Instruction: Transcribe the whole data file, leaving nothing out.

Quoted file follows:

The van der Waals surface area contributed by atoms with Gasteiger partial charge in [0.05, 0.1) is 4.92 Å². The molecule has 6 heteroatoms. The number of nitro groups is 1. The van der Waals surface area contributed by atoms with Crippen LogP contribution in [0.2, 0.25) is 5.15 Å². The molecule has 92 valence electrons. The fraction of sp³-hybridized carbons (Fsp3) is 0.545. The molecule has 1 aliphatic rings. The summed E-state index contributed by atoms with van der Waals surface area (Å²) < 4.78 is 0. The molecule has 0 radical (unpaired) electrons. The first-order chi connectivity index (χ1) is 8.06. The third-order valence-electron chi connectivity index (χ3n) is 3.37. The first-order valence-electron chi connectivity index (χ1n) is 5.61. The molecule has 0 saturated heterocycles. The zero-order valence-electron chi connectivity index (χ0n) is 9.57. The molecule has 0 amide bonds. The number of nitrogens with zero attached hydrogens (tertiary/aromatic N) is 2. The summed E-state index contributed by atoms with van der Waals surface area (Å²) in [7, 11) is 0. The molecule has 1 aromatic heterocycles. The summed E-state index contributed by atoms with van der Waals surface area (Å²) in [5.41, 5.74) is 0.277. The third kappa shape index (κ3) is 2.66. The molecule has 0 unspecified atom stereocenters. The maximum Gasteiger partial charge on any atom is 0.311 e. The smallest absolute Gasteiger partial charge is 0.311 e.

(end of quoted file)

The van der Waals surface area contributed by atoms with Gasteiger partial charge in [0.05, 0.1) is 4.92 Å². The molecule has 6 heteroatoms. The number of nitro groups is 1. The van der Waals surface area contributed by atoms with Crippen LogP contribution in [0.2, 0.25) is 5.15 Å². The molecule has 92 valence electrons. The fraction of sp³-hybridized carbons (Fsp3) is 0.545. The molecule has 1 aliphatic rings. The summed E-state index contributed by atoms with van der Waals surface area (Å²) < 4.78 is 0. The molecule has 0 radical (unpaired) electrons. The first-order chi connectivity index (χ1) is 8.06. The third-order valence-electron chi connectivity index (χ3n) is 3.37. The first-order valence-electron chi connectivity index (χ1n) is 5.61. The molecule has 0 saturated heterocycles. The zero-order valence-electron chi connectivity index (χ0n) is 9.57. The molecule has 0 amide bonds. The number of nitrogens with zero attached hydrogens (tertiary/aromatic N) is 2. The summed E-state index contributed by atoms with van der Waals surface area (Å²) in [7, 11) is 0. The molecule has 1 aromatic heterocycles. The summed E-state index contributed by atoms with van der Waals surface area (Å²) in [5.41, 5.74) is 0.277. The third kappa shape index (κ3) is 2.66. The molecule has 0 unspecified atom stereocenters. The maximum Gasteiger partial charge on any atom is 0.311 e. The smallest absolute Gasteiger partial charge is 0.311 e.